Yup, that’s right lady friends. This week, I started a new job and reclaimed my thrown as The New Girl; the girl who, by default, doesn’t know where the bathroom is, what the Internet password is or how to behave like a normal human being. That means I might pee in a closet, get lost in a hallway or forget how to drink water without missing my mouth. Sure, I’m a grown ass woman, but as the official new girl in the office, it means nothing. Today is day one, and it’s my duty to kill everyone with over-the-top niceness and forced smiling. I’m leaving my witchcraft, taro cards, and second-hand underwear at home. I’m the new girl, and I’m fully prepared to hide my weirdness. Bring it on.

Work is a cheerocracy

Bring It On is the most influential movie of all time. The reason I say this is because starting a new job is like joining a cheerleading brigade and being thrown up in the air and hitting the ground. Worst case scenario, your face catches the fall, you eat shit and go home. Oh well. Best case scenario, you bounce back on your feet with a broken leg, do a cartwheel and whip your hair back, and shout, “I’m sexy, I’m cute, I’m popular to boot!” (before Ubering to the nearest emergency room). Insert standing applause here. You sort of blend in, and now you’re in a cheerleading squad that’s got spirit, spunk, and a killer routine. This is what having a great job is all about, mini-skirts, cheerocracy and spirit sticks. Go team, go!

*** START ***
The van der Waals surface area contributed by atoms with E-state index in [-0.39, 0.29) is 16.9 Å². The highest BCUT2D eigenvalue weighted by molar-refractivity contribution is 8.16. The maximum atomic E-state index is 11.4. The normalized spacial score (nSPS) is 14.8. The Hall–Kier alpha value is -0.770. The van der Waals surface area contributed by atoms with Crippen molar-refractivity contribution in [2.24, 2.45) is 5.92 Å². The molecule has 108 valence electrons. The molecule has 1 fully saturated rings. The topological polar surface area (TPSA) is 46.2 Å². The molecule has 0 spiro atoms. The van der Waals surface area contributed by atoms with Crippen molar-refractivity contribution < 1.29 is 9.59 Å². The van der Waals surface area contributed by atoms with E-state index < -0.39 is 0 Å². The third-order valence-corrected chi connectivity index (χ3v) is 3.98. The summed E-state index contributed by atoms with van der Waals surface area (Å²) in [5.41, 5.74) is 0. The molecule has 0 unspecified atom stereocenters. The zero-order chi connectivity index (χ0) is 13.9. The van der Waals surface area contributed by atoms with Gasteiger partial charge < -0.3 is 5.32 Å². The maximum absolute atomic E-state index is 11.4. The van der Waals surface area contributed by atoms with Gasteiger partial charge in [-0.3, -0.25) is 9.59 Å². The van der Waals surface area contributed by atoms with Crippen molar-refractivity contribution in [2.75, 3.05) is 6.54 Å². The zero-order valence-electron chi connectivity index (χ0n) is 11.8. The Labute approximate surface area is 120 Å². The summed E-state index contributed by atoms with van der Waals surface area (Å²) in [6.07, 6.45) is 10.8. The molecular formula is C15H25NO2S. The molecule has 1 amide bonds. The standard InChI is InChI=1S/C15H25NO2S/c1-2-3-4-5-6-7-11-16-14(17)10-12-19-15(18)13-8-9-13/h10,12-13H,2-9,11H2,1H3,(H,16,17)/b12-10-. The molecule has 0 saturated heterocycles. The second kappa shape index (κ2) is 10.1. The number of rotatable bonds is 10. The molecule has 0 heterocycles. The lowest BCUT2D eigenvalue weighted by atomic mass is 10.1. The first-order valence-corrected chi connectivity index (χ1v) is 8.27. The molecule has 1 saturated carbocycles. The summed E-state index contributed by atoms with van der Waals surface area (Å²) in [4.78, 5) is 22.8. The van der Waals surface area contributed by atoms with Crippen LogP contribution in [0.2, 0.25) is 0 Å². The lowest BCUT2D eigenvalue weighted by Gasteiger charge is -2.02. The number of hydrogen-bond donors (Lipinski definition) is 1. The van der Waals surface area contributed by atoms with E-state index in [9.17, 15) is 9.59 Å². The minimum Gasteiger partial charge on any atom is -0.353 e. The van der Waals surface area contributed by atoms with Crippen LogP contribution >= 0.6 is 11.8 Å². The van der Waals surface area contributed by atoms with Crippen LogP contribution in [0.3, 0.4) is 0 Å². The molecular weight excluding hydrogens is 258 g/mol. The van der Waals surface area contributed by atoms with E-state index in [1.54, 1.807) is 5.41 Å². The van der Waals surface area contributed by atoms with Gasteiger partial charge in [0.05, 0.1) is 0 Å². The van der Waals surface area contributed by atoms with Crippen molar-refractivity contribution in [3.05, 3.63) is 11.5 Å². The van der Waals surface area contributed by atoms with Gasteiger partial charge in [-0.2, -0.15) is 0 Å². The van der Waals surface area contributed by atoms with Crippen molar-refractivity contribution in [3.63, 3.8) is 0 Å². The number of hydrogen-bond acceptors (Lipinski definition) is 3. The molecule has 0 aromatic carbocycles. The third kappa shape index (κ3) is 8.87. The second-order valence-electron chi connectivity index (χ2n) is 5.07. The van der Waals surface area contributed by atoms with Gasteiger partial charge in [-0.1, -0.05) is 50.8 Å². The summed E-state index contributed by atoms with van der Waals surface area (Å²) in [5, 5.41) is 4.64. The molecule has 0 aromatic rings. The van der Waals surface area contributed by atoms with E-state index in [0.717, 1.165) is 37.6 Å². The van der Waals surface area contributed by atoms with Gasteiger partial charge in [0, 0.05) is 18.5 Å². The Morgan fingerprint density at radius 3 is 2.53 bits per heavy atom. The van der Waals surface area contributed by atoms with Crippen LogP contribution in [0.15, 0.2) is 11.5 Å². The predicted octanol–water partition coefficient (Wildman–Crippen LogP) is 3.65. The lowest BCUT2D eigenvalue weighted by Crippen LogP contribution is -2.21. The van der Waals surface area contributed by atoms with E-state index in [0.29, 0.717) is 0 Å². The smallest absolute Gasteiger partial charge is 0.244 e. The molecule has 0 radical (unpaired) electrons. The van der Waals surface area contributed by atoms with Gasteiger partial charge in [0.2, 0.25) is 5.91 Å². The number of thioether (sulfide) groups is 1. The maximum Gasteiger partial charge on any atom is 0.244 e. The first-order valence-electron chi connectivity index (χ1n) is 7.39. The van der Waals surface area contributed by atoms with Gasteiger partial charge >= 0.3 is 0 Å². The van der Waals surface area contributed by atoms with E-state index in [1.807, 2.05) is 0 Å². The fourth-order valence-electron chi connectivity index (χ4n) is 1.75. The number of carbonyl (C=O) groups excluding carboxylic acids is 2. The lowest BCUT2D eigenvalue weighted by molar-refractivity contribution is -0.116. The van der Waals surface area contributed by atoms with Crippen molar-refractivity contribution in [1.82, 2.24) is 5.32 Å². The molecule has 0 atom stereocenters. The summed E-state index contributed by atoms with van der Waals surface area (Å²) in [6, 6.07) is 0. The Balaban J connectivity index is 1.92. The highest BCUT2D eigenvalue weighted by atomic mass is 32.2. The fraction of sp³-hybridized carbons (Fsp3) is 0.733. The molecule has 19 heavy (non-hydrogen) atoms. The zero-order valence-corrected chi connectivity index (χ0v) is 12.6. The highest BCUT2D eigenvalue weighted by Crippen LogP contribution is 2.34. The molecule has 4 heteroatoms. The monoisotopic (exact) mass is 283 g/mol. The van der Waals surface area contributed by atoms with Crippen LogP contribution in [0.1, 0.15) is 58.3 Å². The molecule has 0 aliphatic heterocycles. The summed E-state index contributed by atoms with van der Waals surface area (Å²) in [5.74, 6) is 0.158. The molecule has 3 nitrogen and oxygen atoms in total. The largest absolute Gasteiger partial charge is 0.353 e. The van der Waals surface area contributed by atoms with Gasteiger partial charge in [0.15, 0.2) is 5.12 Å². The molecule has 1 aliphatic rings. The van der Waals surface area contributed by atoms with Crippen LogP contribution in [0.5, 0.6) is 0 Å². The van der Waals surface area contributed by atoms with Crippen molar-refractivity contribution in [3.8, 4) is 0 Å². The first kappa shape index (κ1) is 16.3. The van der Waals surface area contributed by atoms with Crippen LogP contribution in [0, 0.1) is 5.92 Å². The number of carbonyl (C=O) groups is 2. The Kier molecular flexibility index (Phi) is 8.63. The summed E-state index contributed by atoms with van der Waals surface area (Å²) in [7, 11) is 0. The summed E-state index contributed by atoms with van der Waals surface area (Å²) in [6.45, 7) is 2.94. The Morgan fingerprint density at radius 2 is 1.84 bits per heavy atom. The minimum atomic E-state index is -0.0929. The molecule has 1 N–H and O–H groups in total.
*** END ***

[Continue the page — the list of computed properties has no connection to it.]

#OOTD

Lucky for me, I left my mini-skirt at home and decided to wear the safest and most telling outfit of all on my first day at work; all black. Like my heart. See, you might think it’s a better idea to dress as bright and put together as possible. But no, not me. I’m not emotionally ready to dress in a blazer, and black is my go-to wardrobe colour. Every office needs a Goth, and as the new girl, I think it’s important to make a statement with a fresh collection of casual-professional outfits that are funeral-ready and stain proof. That means I can spill as much sauce, coffee and assorted drinks onto my t-shirt without anyone noticing. Crisis averted. I’m wearing black and I can recover quickly if I forget how to eat and drink on my first day. Because I know I will. I’m a freak, pretending to be normal, remember?

The first impression

Now if you follow my advice and decide to wear all black during the first week of work, it’s important to give off the right first impression. If I’m wearing all black, it’s safe to assume that I speak to ghosts on my break, have telepathic powers and listen to dirty trap while holding long-uncomfortable eye contact with strangers on the streetcar. Hold off on the ghost whispering and concentrate on bringing a little bit of colour to your wardrobe so you don’t scare people. And by colour, I mean white. I recommend all-white sneakers because everyone can relate to all-white sneakers. Like hey! She’s got white sneakers! She must eat brunch all the time and shop at Gravity Pope! TRUTH. People relate to that.

Don’t scare your colleagues

Freaking out your colleagues is surprisingly easy when you’re new, because everything you say is potentially outrageous, and you’re under a magnifying glass until the other people you work with decide if you’re not annoying and sort of okay. Doing the job is actually the easy part, it’s the unspoken social cues and blending in that’s the most difficult. Forcing friendship on future BFF colleagues is easier when you add a little mystery to your presence. So try not to overshare about things that your colleagues don’t care about (YET)—like why you haven’t had a period in six months or the time you caught a rat in your apartment and traded it on Bunz for two tokens. Nobody really cares about stuff you do outside of work until they like you inside of work.

Small talk